Every week in oor wee Parliament, the business begins with 'Time for Reflection'. A speaker is invited to give the parliamentarians something to think about, and until yesterday it has always been a religious/ spiritual worthy who has been invited to fill this slot.

Yesterday the speaker was the erstwhile MP Tony Benn. I've always admired Tony Benn (much more than the other former Labour MP 'TB'!) Benn strikes me as a man of principle, and while I don't always agree with what he says, he seems to speak from a sense of conviction. You can find his talk
here. I was intrigued to find that he has connections with Irvine (where my dad was born, and I was brought up).

I liked the conclusion to his talk yesterday:

"We live at a time in history when the power of nuclear, chemical and biological weapons to destroy the human race is as never before, yet it is also a time when we have the resources, the technology, the know-how and the money to solve the problems of the human race. That is the most important choice that humanity has ever had to make, and it raises fundamental moral questions. If we are to make the right decisions, we would do well, I believe, to listen to the prophets, rather than the kings."

This was a good message to give our current crop of politicians - and the rest of us!

I wish we had more politicians like Tony Benn - sadly we don't.

Wednesday, 19 March 2008

Van's blessing

Today is watercooler day over at Ethos (thanks to Camel Crossing for the link). I don't usually join in with these kind of things, and I didn't answer the question about music - but I thought that this fitted the general idea of Arts/Culture ... (I have commented before about my occasional difficulties with rules and conformity!)

As I was reading the Ethos post, I was listening to a
Van Morrison concert recorded for Radio 2's music club - it's fantastic. I love the way that he takes familiar songs, gives them a new twist, and turns them into something even more magical - just listen to 'Have I told you lately' and you'll see what I mean.

It seemed to be something worth talking about at the watercooler.

At the start of the concert, Johnny Walker quotes Van Morrison:

"There's always tunes and words going on in my head. I don't know if it's a curse or it's a blessing."

Listen to the recording (I don't know how long it'll be there - so do it soon!) and make up your own mind.

Tuesday, 18 March 2008

Pontius Pilate - moi??

I started watching the BBC drama "The Passion" on Sunday night. I missed last night's episode, but will catch up with it later in the week.

One of the things that struck me was that Pilate was different from how I'd imagined him. This reminded me of last year's Archbishop of Canterbury's Lent Book. "Power & Passion" by Samuel Wells was very good. He looked at various characters from the Passion stories - including Pilate.

The chapter on Pilate ends with this paragraph:

"Does Jesus stretch our imaginations? Do we allow him to challenge our instrumental notions of truth? Do we take the risk of letting him dismantle the deftly prepared PowerPoint presentations that tell us how to make our companies, organizations, or families richer, safer, fitter, stronger? Does it suddenly begin to strike us that we are Pilate in this story, saying to Jesus, "Don't distrub my carefully ordered world. Don't look at me like that. I'm not powerful. I'm not a manipulator. I'm not a person who finds it best to avoid asking why. I'm not. I'm not. I'm not.... Am I?"

Something to think over this Holy Week.

Monday, 17 March 2008

Mind the gap

For a wee while now this phrase has been something of a mantra for me. As part of my attempt to develop daily discipline and improve what is known as "time management", I've been conscious of the gaps that occur during the day (both at work and at home) - e.g. time between meetings. Productivity is improved if the gaps are used wisely.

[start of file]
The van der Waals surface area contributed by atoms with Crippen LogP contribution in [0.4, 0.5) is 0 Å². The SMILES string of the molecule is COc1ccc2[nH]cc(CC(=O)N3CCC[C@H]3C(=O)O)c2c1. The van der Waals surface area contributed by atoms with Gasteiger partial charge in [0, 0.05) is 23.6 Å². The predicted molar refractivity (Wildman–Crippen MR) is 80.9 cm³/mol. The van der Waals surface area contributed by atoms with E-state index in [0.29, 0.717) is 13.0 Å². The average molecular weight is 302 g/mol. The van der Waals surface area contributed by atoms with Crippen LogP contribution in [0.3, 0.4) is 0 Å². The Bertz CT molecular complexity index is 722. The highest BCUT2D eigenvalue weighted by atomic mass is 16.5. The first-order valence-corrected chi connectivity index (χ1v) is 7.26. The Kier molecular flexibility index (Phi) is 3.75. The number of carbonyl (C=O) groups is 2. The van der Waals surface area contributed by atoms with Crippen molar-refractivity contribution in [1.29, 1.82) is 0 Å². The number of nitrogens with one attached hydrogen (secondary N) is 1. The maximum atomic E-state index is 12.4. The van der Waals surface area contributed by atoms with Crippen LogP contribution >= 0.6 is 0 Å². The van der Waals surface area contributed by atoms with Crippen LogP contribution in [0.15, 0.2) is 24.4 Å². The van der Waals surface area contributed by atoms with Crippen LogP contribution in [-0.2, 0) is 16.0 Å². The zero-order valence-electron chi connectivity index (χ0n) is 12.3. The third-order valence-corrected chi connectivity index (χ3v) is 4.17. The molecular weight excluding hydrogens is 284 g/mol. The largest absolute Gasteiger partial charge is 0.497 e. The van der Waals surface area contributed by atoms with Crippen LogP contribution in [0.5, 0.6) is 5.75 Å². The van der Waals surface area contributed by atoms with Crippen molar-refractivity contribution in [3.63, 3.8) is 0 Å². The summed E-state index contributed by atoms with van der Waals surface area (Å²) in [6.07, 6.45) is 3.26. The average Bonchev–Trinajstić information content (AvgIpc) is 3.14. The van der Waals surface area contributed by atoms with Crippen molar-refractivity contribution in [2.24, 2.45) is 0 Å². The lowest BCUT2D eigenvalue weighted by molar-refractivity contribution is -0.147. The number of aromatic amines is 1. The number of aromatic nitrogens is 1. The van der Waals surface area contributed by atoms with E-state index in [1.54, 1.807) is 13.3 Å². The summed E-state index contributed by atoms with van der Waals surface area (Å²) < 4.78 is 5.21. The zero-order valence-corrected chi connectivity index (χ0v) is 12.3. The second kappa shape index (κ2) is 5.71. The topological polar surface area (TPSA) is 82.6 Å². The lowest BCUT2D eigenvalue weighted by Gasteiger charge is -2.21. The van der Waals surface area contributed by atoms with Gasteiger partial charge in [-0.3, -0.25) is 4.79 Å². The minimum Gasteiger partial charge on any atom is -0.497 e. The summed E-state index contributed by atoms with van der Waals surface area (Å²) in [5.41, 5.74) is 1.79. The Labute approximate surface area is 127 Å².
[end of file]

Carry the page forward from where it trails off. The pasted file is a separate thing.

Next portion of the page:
Something else that I've been contemplating for a while are triggers - little signals that indicate all is not well-ordered in my world. One of these is that my pile of reading material is growing ever larger. Strangely I don't mind this happening at home, but at work it's a warning sign.

Anyway, a while back I came across some research on the
BBC website which stated the following:

... a study in Holland had suggested that the more people's days were fragmented, the more they read, regardless of their educational background.

"Which is completely counter-intuitive but I don't see anything to contradict it."

Another study he had conducted had indicated that people felt they did not have enough time in their days.

Certain activities were almost fixed - like going to work, picking the kids up from school then taking them to ballet lessons - and required them to co-ordinate with others.

Inevitably there were sometimes breaks when the co-ordination was not precise.

"What I'm arguing is that over the last 30 to 40 years the organisation of time has become fragmented, less predictable - someone is late, or you arrive early and are waiting for the kids to come out of school.

"Those moments are good for reading."

Put the two thoughts together and progress is made - fill the gaps by reading some of the backlog.

That Hideous Man has a similar but different thought process going on...

Sunday, 16 March 2008

Palm Sunday and rugby

alm Sunday and rugby – what’s the connection?

Well… crowds!

This morning in church we were reminded of the crowds that would have been making their way up to Jerusalem at the same time as Jesus. Since donkeys were a common enough form of transport, what made Jesus stand out? How could anyone even notice him in the crush of tourist, worshippers, flag sellers and ticket touts?

My mind (working in it’s usual bizarre way) jumped to a memorable experience from my formative years. In 1975, as a 13 year-old, I went to see Scotland playing Wales with a group from my school. Our bus was parked next to a Welsh rugby club’s vehicle – and these big boyos adopted us as a group and walked towards the ground with us.